My wife and I traveled back to Indianapolis for the “500” to take part in the vintage race portion of the event. The fact that I was going to drive alongside of Al Unser Jr., Bobby Unser, and Mario Andretti on the Speedway for the 100th was a dream come true. There were 118 vintage cars from all over the world that would be running in three classes for three days. The event was a complete sell out so the crowds were awesome.
We had transported our Truesport 91c-01 Indy car two weeks prior, so it was waiting for us at the Speedway when we arrived. The Truesport is powered by a Judd AV 2.65 turbo running on methanol. This was a lifelong dream of Jim Trueman but because of his untimely death in 1986 he was never able to see the final completion of the car. The car had been campaigned by Scott Pruett in 1991 and Brian Till drove the car in ’92 on a limited schedule. The Truesport had been in storage for 19 years when we purchased it and hadn’t been driven on the Speedway since Scott drove it to 12th place in ’91.
Wednesday during speed week is always a community day so it was free entry for all. The day started out with overcast skies and a 60% chance of rain. I had started the car before loading it in Sana Barbara and discovered that two cylinders had low temperature readings and traced the problem to the injectors, which I installed at the track. We pre-heated the engine in the pits just when it started to rain but warmed it up anyway to check the new injectors and that took care of the problem.
We woke to clear skies on Thursday, “Carb Day” to a sellout crowd and our run time was scheduled for 9:00 am so we needed to be at the track by 7:00. The pre-heat takes about 95 minutes and there is always the putting a wrench to the car and setting up radios, topping the methanol and checking tire pressures. I was working with a new crew out of St. Louis so there was a little learning curve, but off on to the track we went.
The crowds had arrived very early to watch and listen as we all warmed up our engines. There were times you couldn’t get next to your car because so many spectators wanted to take a close look and I was quite surprised that so many people knew a lot about the Truesport and Jim Trueman’s story.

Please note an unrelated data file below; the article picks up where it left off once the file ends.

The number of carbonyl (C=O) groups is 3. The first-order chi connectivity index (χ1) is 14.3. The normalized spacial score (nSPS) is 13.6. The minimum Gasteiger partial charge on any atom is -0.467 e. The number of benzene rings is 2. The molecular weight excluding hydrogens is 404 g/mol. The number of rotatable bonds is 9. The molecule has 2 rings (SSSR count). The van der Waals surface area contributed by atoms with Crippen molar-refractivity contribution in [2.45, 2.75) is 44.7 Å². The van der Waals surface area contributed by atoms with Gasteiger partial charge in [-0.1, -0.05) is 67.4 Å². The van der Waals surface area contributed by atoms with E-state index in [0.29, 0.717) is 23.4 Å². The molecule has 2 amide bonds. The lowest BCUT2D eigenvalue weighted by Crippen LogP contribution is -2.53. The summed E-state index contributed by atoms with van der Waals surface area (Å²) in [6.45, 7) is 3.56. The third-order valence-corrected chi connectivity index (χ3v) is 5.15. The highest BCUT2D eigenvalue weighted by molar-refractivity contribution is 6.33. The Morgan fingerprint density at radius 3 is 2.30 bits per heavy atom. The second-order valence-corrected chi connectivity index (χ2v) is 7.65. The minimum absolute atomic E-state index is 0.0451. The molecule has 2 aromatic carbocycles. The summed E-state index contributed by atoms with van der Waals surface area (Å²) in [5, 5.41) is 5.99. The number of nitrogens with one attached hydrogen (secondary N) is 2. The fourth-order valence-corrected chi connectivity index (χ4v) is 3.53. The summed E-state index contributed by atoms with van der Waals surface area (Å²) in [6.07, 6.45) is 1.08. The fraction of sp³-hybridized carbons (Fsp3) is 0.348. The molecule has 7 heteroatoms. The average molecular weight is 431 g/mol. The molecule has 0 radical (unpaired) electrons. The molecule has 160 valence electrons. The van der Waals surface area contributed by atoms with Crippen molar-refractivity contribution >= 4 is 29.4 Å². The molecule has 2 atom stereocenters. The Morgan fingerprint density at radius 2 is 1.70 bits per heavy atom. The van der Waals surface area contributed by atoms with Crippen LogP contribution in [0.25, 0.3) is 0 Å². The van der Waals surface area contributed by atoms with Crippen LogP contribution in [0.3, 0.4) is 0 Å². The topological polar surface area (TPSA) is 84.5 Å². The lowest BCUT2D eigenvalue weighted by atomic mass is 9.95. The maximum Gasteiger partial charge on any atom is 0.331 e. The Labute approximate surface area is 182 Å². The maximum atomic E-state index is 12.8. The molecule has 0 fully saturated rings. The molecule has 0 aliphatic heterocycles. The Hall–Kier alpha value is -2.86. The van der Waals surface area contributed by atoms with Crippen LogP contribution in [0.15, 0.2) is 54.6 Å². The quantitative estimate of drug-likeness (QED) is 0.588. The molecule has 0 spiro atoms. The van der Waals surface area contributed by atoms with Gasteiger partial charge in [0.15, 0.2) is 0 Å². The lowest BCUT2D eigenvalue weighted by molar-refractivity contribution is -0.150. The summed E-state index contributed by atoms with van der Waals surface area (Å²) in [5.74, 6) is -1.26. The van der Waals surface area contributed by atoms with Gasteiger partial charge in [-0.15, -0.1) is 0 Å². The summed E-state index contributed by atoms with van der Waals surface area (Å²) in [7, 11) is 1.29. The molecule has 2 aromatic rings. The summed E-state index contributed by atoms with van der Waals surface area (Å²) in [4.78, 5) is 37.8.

The crew pushed me off and I merged onto the track and found some running space. We have very few rules, no passing in the turns, pass on the right and stay in your mirrors. I had driven the Speedway a few times before but this time, the 100th running, just felt so special and I was honored to be a part of the show.
The Speedway gives you a different feeling all the way around the oval as a driver. Heading down the front straight is like driving into a canyon of busyness. First off, if it’s a hot day you see the heat rising from the track like a mirage and the cars ahead of you look like they are floating. Next, with cameras flashing like a light show, you pick up on the sound of your engine echoing off the grandstands and of course you just press harder on the accelerator pedal. You swing to the outside and dive down into Turn One keeping the line low but just enough to set up for Turn Two. Turn Two is fast and you don’t want to drift up towards the wall too fast. There is a bump in Turn Two caused by an underground spring which surprises you the first time you hit it! The low line misses the bump or you can always go high. The back straight is wide open and there are no grandstands, so it’s very bright and you have grass on your left. Now the speed picks up even more (162 mph) so your focus is on Turn Three which is coming up. This is the dangerous portion of track in that if cars are having problems they are thinking about getting off the track and are slowing down. The varying closing speeds (between 165 mph and 100 mph) can catch you by surprise and with all that’s going on it can be crazy. Entering Turn Three you are down on the grass but as you are turning into the corner you look to your left to make sure other cars on the line are at speed. The line for Turn Four is now to the outside wall and you let the car drift up. Many Indy drivers end up in the Turn Four wall because their tires just let go. Then down the straight again for another lap quickly scanning your gauges.
I want to thank my family and friends, especially David and Jeff, for all of their support and encouragement. This was a dream of a lifetime for me. I’ve spent three years getting up to speed to do this run on the Speedway and a lifetime of work in the car world. What a thrill! Now it’s on to the SVRA Meet at the Speedway and three more days of running!